Maintenance, renovation and energy efficiency in the Swedish multi-family housing market
Residential buildings accounted for almost a quarter of the total energy use in Europe in 2013. Considering its significant share, energy efficiency in the residential sector has been a crucial part of the European Union plan in achieving the energy and climate objectives of 2050. In this sector, having the low rate of new construction in mind, the existing building stock represents the biggest potential for energy savings. This situation is no different in Sweden with the housing stock taking up to 23% of the total energy use. Although, the sustainable development in the country has driven its territorial carbon emissions beyond the average EU performance level (Minx, Scott, Peters, & Barrett, 2008), the need for energy efficiency in the housing sector is imminent.
The construction boom during 60s and 70s in Sweden resulted in the rise of more than a million housing unit around the country. Today, a large share of this stock is in urgent need for extensive maintenance and renovation measures which presents a unique opportunity for implementation of energy efficiency measures at marginal costs.
In Sweden, this opportunity however is not well communicated. Attempts have been made in various renovation projects yet energy renovation methods are to be perceived cost effective. There are systematic and fundamental problems on the way of energy renovation which hinder its progress, i.e., the characteristics of the Swedish housing market; regulations; the low energy price; socio-economic issues and lack of strategic planning in property management.
Renovation issues are in principle sustainability problems. Financial, ecological and social challenges are what make planning for renovation complicated and cost inefficient. These problems bear specific characteristics which have marked the features, differences and challenges in the development of the Swedish housing market. Today, having around 600 000 apartments in need of extensive maintenance and renovation measures, the main problem remains to be the difficulty in systematic implementation of maintenance and renovation measures with regard to technical and socio-economic difficulties.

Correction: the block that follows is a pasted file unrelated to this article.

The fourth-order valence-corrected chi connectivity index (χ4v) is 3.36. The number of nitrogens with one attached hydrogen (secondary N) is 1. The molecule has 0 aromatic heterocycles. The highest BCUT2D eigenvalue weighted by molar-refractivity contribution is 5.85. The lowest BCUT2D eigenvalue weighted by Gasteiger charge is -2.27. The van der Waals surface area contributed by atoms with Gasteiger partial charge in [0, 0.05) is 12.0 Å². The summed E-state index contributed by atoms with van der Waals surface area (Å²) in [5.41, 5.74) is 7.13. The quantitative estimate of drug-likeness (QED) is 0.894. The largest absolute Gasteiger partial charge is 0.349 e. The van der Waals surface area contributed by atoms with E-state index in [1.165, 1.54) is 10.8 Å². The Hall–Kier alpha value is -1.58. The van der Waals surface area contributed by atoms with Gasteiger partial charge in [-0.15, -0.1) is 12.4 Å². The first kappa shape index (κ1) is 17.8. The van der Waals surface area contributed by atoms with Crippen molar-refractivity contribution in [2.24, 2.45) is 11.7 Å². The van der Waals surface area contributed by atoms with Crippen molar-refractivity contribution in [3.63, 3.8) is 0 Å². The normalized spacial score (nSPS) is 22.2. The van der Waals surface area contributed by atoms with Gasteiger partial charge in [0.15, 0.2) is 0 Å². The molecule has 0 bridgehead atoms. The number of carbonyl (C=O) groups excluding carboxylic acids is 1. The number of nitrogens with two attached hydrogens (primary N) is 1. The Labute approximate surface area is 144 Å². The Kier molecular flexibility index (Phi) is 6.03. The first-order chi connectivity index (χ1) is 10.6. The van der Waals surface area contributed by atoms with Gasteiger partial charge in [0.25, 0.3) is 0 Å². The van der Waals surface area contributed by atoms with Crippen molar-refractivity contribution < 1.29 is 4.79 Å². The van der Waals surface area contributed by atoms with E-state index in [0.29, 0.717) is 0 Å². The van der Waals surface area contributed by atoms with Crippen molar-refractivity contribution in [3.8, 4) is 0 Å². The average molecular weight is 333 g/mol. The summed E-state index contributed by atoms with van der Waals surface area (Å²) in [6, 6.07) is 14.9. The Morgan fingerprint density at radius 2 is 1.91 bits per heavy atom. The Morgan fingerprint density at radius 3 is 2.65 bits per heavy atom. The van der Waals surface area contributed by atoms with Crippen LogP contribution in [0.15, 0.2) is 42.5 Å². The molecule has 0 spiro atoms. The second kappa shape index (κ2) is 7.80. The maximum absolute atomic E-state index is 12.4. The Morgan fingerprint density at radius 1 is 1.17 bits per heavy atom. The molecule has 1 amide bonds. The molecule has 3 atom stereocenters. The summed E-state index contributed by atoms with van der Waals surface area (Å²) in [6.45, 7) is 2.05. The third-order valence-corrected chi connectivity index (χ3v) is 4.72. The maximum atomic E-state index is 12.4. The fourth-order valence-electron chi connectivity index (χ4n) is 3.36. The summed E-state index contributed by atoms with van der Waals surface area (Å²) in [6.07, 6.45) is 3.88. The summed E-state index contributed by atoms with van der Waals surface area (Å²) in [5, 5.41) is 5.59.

In this study, to deal with this issue, a method has been proposed that can be used to budget and plan maintenance with regard to renovation and energy efficiency time frames. The application of this method for the current situation, besides strategic maintenance planning, is the opportunity it offers for prioritizing maintenance and renovation measures in older properties under budget restrictions. This method is further used to study the effects of different maintenance strategies on both the economy of the housing companies and the economic life of the respective properties.
Results from this study illustrate the benefits of a proper maintenance strategy and indicate the importance of modernization (renovation) and energy efficiency in the extent of properties’ economic life. This study, furthermore, points at existing potentials for improvements in the financial performance of existing maintenance strategies with regard to renovation and energy efficiency.
Abolfazl Sousanabadi Farahani
Chalmers, Bygg- och miljöteknik, Installationsteknik
Chalmers tekniska högskola